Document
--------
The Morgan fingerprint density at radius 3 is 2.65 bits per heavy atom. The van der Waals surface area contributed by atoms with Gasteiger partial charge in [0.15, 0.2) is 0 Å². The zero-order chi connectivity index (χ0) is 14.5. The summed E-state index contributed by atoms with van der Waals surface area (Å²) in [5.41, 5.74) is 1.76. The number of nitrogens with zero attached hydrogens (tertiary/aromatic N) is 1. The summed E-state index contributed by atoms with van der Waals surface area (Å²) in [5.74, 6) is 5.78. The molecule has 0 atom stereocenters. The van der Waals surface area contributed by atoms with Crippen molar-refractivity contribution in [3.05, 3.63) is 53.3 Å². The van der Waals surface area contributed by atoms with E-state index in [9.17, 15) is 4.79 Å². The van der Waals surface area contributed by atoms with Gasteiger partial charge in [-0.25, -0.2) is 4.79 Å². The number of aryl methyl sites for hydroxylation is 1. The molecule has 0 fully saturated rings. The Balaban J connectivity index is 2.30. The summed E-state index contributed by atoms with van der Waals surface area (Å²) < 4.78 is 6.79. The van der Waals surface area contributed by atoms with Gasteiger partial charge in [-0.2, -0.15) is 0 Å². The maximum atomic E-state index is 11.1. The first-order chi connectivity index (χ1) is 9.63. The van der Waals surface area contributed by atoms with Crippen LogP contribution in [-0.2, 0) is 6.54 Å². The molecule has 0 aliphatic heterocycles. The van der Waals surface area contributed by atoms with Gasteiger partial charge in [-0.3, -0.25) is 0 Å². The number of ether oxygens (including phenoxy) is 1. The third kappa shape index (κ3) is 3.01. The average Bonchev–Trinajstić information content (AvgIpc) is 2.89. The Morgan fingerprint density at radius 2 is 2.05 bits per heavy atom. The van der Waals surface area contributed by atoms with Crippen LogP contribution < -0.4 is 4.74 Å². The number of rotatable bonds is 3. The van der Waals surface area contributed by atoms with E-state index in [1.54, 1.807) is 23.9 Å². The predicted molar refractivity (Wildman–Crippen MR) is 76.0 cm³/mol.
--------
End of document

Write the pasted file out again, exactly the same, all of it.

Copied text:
The Morgan fingerprint density at radius 3 is 2.65 bits per heavy atom. The van der Waals surface area contributed by atoms with Gasteiger partial charge in [0.15, 0.2) is 0 Å². The zero-order chi connectivity index (χ0) is 14.5. The summed E-state index contributed by atoms with van der Waals surface area (Å²) in [5.41, 5.74) is 1.76. The number of nitrogens with zero attached hydrogens (tertiary/aromatic N) is 1. The summed E-state index contributed by atoms with van der Waals surface area (Å²) in [5.74, 6) is 5.78. The molecule has 0 atom stereocenters. The van der Waals surface area contributed by atoms with Crippen molar-refractivity contribution in [3.05, 3.63) is 53.3 Å². The van der Waals surface area contributed by atoms with E-state index in [9.17, 15) is 4.79 Å². The van der Waals surface area contributed by atoms with Gasteiger partial charge in [-0.25, -0.2) is 4.79 Å². The number of aryl methyl sites for hydroxylation is 1. The molecule has 0 fully saturated rings. The Balaban J connectivity index is 2.30. The summed E-state index contributed by atoms with van der Waals surface area (Å²) < 4.78 is 6.79. The van der Waals surface area contributed by atoms with Gasteiger partial charge in [-0.2, -0.15) is 0 Å². The maximum atomic E-state index is 11.1. The first-order chi connectivity index (χ1) is 9.63. The van der Waals surface area contributed by atoms with Crippen LogP contribution in [-0.2, 0) is 6.54 Å². The molecule has 0 aliphatic heterocycles. The van der Waals surface area contributed by atoms with Gasteiger partial charge in [-0.3, -0.25) is 0 Å². The number of ether oxygens (including phenoxy) is 1. The third kappa shape index (κ3) is 3.01. The average Bonchev–Trinajstić information content (AvgIpc) is 2.89. The Morgan fingerprint density at radius 2 is 2.05 bits per heavy atom. The van der Waals surface area contributed by atoms with Crippen LogP contribution < -0.4 is 4.74 Å². The number of rotatable bonds is 3. The van der Waals surface area contributed by atoms with E-state index in [1.54, 1.807) is 23.9 Å². The predicted molar refractivity (Wildman–Crippen MR) is 76.0 cm³/mol.